Great questions


Already some great questions coming in through comments.  Thanks Julian and Tom.

Do most UUs place substantial value on growth?
Are UUs as a whole happy to be small, homogeneous, “elite” community?

Regarding demographics, what was going on in the late sixties that led to a modest spike in UU membership and RE enrollment? Why the long term equilibrium since?

Tom writes “So, if we truly want to grow, what do we do? I suspect we need to upset this equilibrium. How do we do that? Well, I think this is a question that operations research analysts such as myself can’t answer. It is a question that growth consultants like Peter Bowden can’t answer. I think it is a question that our clergy, led by our new President, Rev. Peter Morales, must help us answer. As seekers, we come to this church looking for answers. We cannot find them alone. Yes, we can look to our hearts and to other UU’s but I think it is our clergy who need to take the lead in helping us, together, find the answers.”

I agree that we can’t find the answers alone.  And I certainly agree that I’m not going to wave a magic wand and solve our issues. Heck, I don’t have the traditional facial hair required to be an effective UU authority figure, and haven’t been issued a wand yet.😉

Push Me Pull You from Dr. Doolittle
Push Me Pull You from Dr. Doolittle

I will say based on my 20+ years as a lay leader and periodic UUA staff member that we have a push-me-pull-you problem.  We need lay leaders to lead AND for our  clergy to lead AND for them to be going in the same direction. Oh, I know I ask a lot… Perhaps we can sort it out together.

TODAY: I’m working on a DVD for a video display at LREDA.  I’ll be there Friday evening and Saturday. If you are attending and want to connect feel free to call my cell (sidebar).

THEN: I want to respond to Julian’s question about Youth & Young Adult ministries.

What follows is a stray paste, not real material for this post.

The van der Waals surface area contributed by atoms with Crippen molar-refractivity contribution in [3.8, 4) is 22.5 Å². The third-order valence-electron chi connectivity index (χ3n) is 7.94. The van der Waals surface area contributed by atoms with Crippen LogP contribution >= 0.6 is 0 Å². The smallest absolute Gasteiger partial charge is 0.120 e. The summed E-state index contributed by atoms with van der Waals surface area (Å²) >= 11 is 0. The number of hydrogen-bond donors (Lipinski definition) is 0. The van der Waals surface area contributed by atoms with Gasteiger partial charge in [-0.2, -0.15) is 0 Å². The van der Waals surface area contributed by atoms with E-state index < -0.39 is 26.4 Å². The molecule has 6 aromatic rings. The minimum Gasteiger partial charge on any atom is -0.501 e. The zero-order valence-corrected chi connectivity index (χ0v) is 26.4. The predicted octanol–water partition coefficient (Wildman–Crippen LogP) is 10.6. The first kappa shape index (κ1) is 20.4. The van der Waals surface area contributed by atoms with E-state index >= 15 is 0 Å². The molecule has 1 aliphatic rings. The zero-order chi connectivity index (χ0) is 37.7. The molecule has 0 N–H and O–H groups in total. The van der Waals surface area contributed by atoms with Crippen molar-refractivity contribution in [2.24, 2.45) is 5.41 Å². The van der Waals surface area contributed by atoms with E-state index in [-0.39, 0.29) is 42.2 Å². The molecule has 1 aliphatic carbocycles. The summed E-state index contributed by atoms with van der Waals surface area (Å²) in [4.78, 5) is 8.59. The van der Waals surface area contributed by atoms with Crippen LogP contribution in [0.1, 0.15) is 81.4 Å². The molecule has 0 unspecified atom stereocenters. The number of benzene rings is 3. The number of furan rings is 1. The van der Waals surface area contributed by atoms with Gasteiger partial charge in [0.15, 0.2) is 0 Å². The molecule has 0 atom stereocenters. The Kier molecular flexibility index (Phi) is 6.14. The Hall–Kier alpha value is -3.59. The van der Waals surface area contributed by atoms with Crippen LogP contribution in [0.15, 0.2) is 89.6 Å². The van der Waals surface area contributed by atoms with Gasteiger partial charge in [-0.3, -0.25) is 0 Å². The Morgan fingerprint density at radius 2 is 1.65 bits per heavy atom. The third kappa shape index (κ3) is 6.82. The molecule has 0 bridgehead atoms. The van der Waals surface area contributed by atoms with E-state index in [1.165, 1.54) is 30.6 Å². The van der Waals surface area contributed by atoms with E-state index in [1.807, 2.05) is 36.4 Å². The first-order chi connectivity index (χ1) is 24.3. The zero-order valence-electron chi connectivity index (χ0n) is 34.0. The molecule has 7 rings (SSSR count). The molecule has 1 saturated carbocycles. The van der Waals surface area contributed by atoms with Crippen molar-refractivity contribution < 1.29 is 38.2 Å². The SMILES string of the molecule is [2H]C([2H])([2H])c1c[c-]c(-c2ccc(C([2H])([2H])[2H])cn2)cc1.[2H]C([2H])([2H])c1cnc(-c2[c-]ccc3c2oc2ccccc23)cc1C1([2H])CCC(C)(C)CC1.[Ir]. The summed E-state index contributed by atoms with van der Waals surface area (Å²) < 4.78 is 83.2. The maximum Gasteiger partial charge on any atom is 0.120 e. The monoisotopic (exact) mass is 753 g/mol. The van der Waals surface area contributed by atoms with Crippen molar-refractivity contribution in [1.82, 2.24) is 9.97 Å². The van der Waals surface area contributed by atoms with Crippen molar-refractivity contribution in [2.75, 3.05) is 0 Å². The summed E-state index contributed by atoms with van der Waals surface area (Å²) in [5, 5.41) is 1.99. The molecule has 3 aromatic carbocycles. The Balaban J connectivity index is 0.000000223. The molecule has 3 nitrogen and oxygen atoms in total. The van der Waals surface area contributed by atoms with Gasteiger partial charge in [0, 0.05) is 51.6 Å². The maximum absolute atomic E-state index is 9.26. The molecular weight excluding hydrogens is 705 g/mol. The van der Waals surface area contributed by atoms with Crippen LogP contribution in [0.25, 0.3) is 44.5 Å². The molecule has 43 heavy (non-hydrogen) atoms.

2 thoughts on “Great questions”

  1. Peter,

    Thanks for your reply to my comment in this new post. I agree with your statement that, “we need lay leaders to lead AND for our clergy to lead AND for them to be going in the same direction.”

    I guess the point I was trying to make in my comment to your previous post is that I believe this growth issue is a theological one, not one grounded in the mechanics of organizational growth and development.

    People such as John Kotter (himself a UU as well as a visioning and strategic planning guru at Harvard Business School) might say that a healthy, growing organization is one which has developed and embraced a plausible and meaningful vision of itself and has then developed and implemented a useful strategic plan founded on that vision.

    If true then, in the case of a church, shouldn’t its vision be grounded in its faith, its theology, its values, its religion? In order to even begin to develop such a vision, don’t we need consensus on faith, theology, values, and religion?

    Yes, in the context of shared ministry, lay leaders have a role in this process but I think it must be the clergy who take the leading, guiding role in any effort to re-envision ourselves – something I believe is necessary if we are to grow beyond what and where we are today. Who better? They have the education and professional experience that I certainly lack. We already know how hard-working, capable, and dedicated they are.

    I think I’ve said enough (my last post, promise!) except to say, as I know you are aware, that we have a lot of dedicated, passionate lay leaders – I was one of them at one time. They / we need visionary leaders to help us help our church thrive and grow.

    Thanks for your compassionate response and for allowing me the opportunity to provide feedback.

  2. Tom, you are welcome to comment as much as you like. I want this blog to host a longer term conversation, not be a flash in the pan.

    I agree with you 100% that growth is a theological issue (I’ve been calling it a moral issue). But there must be “mechanics of organizational growth and development” and training to support it.

    In my guest preaching on the topic I’ve had people admit they want to grow, want to reach out to people in coffee hour and be hospitable, but just don’t know how to do that. Don’t know what to say. That isn’t the whole of the problem, but it is part. And we can teach that.

    Let’s do it all.

    And Tom, thank you for your passionate service over the years. May our ongoing growth discussion, theological reflection, and inspired action offer the support passionate UU leaders across the UUA are looking for.

    I hope you’ll stick around, maybe slip into passionate leader mode from time to time😉

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